The Pasig City prosecutor’s office has concluded its preliminary investigation on Philippine online news platform Rappler regarding its alleged violation of the country’s anti-dummy law.
In 2018, the National Bureau of Investigation (NBI) submitted a complaint to the Department of Justice (DOJ) against Rappler for its alleged violation of the Commonwealth Act 108 otherwise known as the Anti-Dummy Law.
The law stated that foreigners are prohibited from intervening in the management, operation, administration, or control of any nationalized activity. Filipinos who were proved to violate this law is deemed to commit a criminal act punishable with five to 15 years of imprisonment.
A nationalized activity covered the ownership of a media network to which Rappler and Rappler Holdings Corporation were accused of violating. The said online platform reportedly received a donation from Omidyar Network and eBay founder Pierre Omidyar.
Under the provision of the 1987 Constitution of the Philippines, a media company – newspaper, television, radio etc. must be 100 percent controlled and operated by Filipino citizens.
Other details of the case were not disseminated among the media as they reasoned out that doing so would preempt the decision of the investigating prosecutor on whether to dismiss or file the complaint in court.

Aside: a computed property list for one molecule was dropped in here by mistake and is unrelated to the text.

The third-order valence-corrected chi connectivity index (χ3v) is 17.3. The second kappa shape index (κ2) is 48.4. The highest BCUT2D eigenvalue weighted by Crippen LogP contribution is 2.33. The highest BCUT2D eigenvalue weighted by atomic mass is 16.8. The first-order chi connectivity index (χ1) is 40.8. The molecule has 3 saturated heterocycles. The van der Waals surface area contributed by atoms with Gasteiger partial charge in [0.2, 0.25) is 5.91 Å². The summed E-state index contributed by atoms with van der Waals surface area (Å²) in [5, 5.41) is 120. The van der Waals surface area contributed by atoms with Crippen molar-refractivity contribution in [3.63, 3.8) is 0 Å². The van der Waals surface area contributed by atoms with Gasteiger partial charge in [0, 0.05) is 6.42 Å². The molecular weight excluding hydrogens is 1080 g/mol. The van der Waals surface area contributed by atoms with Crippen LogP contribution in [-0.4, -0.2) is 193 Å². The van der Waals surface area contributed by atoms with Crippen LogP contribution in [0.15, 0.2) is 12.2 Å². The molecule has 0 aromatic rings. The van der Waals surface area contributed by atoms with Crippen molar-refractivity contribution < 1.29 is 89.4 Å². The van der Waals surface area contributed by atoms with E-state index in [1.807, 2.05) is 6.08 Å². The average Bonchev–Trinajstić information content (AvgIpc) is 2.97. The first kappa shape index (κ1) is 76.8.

SEC revokes Rappler registration
The Securities and Exchange Commission (SEC) revoked the registration of the said media company as it canceled all articles of incorporation of Rappler and RHC for “existing for no other purpose than to effect a deceptive scheme to circumvent the Constitution.”
According to the foreign equity restriction in the Constitution, the Presidential Decree and the Securities Regulation Code clearly stated that media platforms must be owned and managed by Filipinos.
“The ownership and management of mass media shall be limited to citizens of the Philippines, or to corporations or associations wholly owned and managed by such citizens,” the code stated as reported by The Philippine Daily Inquirer.
The Rappler camp filed a motion for reconsideration but was later on dismissed by the Court of Appeals. Appeals Court Associate Justice Rafael Antonio Santos rejected the plea of the media network to reverse the ruling of SEC.
“After careful scrutiny of the instant motion, this Court finds that it presents no compelling reason to justify the reconsideration of this Court’s decision dated 26 July 2018. The arguments raised by petitioners are essentially the same as those that have already been discussed and were exhaustively passed upon in this Court’s decision,” Santos wrote.
“In summary, a motion for reconsideration grounded on arguments already submitted to the court and found to be without merit may be denied summarily, as it would be a useless ritual for this Court to reiterate itself. Here, petitioners did not raise any new matter of issue in its motion. Accordingly, this Court finds no cogent justification to reconsider its decision dated 26 July 2018,” he added.